Let us multiply (14) by ${g}^{ij}$ and contract for l and j. According to the Voss-Weyl formula ${R}_{ij,k}{g}^{jk}=\frac{1}{2}{R}_{,i}$, we obtain

$$(n-1){\mu}_{,k}={g}^{\alpha \beta}\left[(n-2){\psi}_{\gamma}{R}_{\beta k\alpha}^{\gamma}-(n-1){\psi}_{\beta}{\overline{R}}_{\alpha k}-{\psi}_{\beta}{R}_{\alpha k}\right]+[R+(n-1)\mu ]{\psi}_{k}-\frac{1}{2}{R}_{,k}.$$

Also, we have the notation

$${\psi}_{i}={\psi}_{,i}.$$

Obviously, in the space ${\overline{V}}_{n}$, the Equations (4), (12), (13), (15), and (16) form a closed mixed system of Cauchy-type PDEs with respect to functions $\psi (x)$, ${\psi}_{i}(x)$, $\mu (x)$, ${\overline{R}}_{ij}(x)$, and ${\overline{R}}_{ijk}(x)$, and the functions ${\overline{R}}_{ij}(x)$ must satisfy the algebraic conditions ${\overline{R}}_{ij}(x)={\overline{R}}_{ij}(x)$. Hence, we have proved:
**Theorem** **1.**

In order for a Riemannian space ${V}_{n}$ to admit a conformal mapping onto a Ricci-2-symmetric space ${\overline{V}}_{n}$, it is necessary and sufficient that the mixed Cauchy-type system of differential equations in covariant derivatives (4), (12), (13), (15), and (16) has a solution with respect to functions $\psi (x)$, ${\psi}_{i}(x)$, $\mu (x)$, ${\overline{R}}_{ijk}(x)$, and ${\overline{R}}_{ij}(x)$$(={\overline{R}}_{ij}(x))$.

It is obvious that the general solution of the mixed Cauchy-type system depends on no more than $\frac{1}{2}n\xb7{(n+1)}^{2}+n+2$ essential parameters.

It is easy to see that if we differentiate covariantly with respect to ${x}^{\rho}$ in the space ${V}_{n}$, and taking into account the definition of a covariant derivative writing expression for the tensor ${({\overline{R}}_{ij|km})}_{,\rho}$, then we have obtained the expression for the covariant derivative of ${\overline{R}}_{ij|km\rho}$ through ${\overline{R}}_{ij,km\rho}$.

Hence, in the case when the space ${\overline{V}}_{n}$ is Ricci-3-symmetric, the main equations for the mapping can be written in the form of a closed, Cauchy-type system of equations in covariant derivatives.

Obviously, continuing this way, it is readily shown that the main equations for conformal mappings of Riemannian spaces onto Ricci-m-symmetric spaces can also be presented as a closed system of Cauchy-type equations in covariant derivatives.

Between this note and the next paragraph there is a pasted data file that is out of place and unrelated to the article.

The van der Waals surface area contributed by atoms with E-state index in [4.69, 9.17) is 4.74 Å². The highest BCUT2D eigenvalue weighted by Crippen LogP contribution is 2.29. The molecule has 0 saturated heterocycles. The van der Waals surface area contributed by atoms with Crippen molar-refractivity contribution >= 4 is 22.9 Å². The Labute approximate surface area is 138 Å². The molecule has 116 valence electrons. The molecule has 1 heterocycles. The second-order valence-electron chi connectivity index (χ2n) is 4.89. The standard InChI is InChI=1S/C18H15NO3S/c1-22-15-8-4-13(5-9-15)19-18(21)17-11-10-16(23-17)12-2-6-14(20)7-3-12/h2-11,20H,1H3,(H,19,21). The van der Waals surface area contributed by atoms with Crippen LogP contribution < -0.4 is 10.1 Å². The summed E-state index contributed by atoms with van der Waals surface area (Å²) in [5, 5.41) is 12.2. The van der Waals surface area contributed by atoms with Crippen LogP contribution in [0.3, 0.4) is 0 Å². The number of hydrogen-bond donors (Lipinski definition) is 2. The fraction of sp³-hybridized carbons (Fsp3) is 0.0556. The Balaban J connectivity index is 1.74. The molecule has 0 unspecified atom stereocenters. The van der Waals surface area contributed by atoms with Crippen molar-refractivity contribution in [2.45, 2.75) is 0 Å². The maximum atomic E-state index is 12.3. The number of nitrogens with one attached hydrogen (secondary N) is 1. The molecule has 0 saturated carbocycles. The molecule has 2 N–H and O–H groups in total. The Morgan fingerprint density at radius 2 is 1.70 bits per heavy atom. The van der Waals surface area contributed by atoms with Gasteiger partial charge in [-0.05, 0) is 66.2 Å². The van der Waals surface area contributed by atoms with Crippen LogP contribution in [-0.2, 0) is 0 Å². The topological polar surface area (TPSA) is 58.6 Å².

A curve is called geodesic if the tangent vector field along the curve is parallel along the curve (see, e.g., [16], p. 43).

We say that a diffeomorphism $f:{A}_{n}\to {\overline{A}}_{n}$ is a geodesic mapping if any geodesic curve of ${A}_{n}$ is mapped under f onto a geodesic curve in ${\overline{A}}_{n}$ (see [16], pp. 70–76), where ${A}_{n}$ and ${\overline{A}}_{n}$ are manifolds with the affine connection ∇ and $\overline{\nabla}$, respectively.

According to [3,14,15,16], a necessary and sufficient condition for the mapping f of a space ${A}_{n}$ onto a space ${\overline{A}}_{n}$ to be geodesic is that in the common coordinate system ${x}^{1},{x}^{2},\dots ,{x}^{n}$ the deformation tensor ${P}_{ij}^{h}(x)$ of the mapping f
which has to satisfy the condition

$${P}_{ij}^{h}(x)={\overline{\mathsf{\Gamma}}}_{ij}^{h}(x)-{\mathsf{\Gamma}}_{ij}^{h}(x),$$

$${P}_{ij}^{h}(x)={\psi}_{i}(x){\delta}_{j}^{h}+{\psi}_{j}(x){\delta}_{i}^{h}.$$

The symbols ${\mathsf{\Gamma}}_{ij}^{h}(x)$ and ${\overline{\mathsf{\Gamma}}}_{ij}^{h}(x)$ are components of affine connections of the spaces ${A}_{n}$ and ${\overline{A}}_{n}$, respectively, where ${\psi}_{i}(x)$ are components of a covariant vector.

A geodesic mapping is called nontrivial if ${\psi}_{i}(x)\ne 0$. It is obvious that any space ${A}_{n}$ with an affine connection admits a nontrivial geodesic mapping onto some space ${\overline{A}}_{n}$ with an affine connection. It is not hard to construct an example of nontrivial geodesic mapping. Let ${A}_{n}$ be a space with affine connection ${\mathsf{\Gamma}}_{ij}^{h}$. Determininig in ${A}_{n}$ an arbitrary vector field ${\psi}_{i}$, we construct the nontrivial geodesic mapping of the space ${A}_{n}$ onto a space ${\overline{A}}_{n}$ with affine connection ${\overline{\mathsf{\Gamma}}}_{ij}^{h}$. Using (17) and (18), we can calculate the components of ${\overline{\mathsf{\Gamma}}}_{ij}^{h}$. However, in general, similar ideas concerning geodesic mappings of Riemannian spaces onto Riemannian spaces are wrong. In particular, there are Riemannian spaces that do not admit nontrivial geodesic mappings onto Riemannian spaces.

Let us consider the geodesic mapping of a space ${A}_{n}$ with an affine connection onto a Ricci-2-symmetric space ${\overline{A}}_{n}$. Yet, in general, spaces with an affine connection, and especially Ricci-2-symmetric spaces are not (pseudo-)Riemannian spaces.

Suppose that the spaces ${A}_{n}$ and ${\overline{A}}_{n}$ are referred to a coordinate system common to the mapping.

One knows [14,16] that a relationship between the Riemann tensors ${R}_{ijk}^{h}$ and ${\overline{R}}_{ijk}^{h}$ of the spaces ${A}_{n}$ and ${\overline{A}}_{n}$, respectively, is presented by the formulas: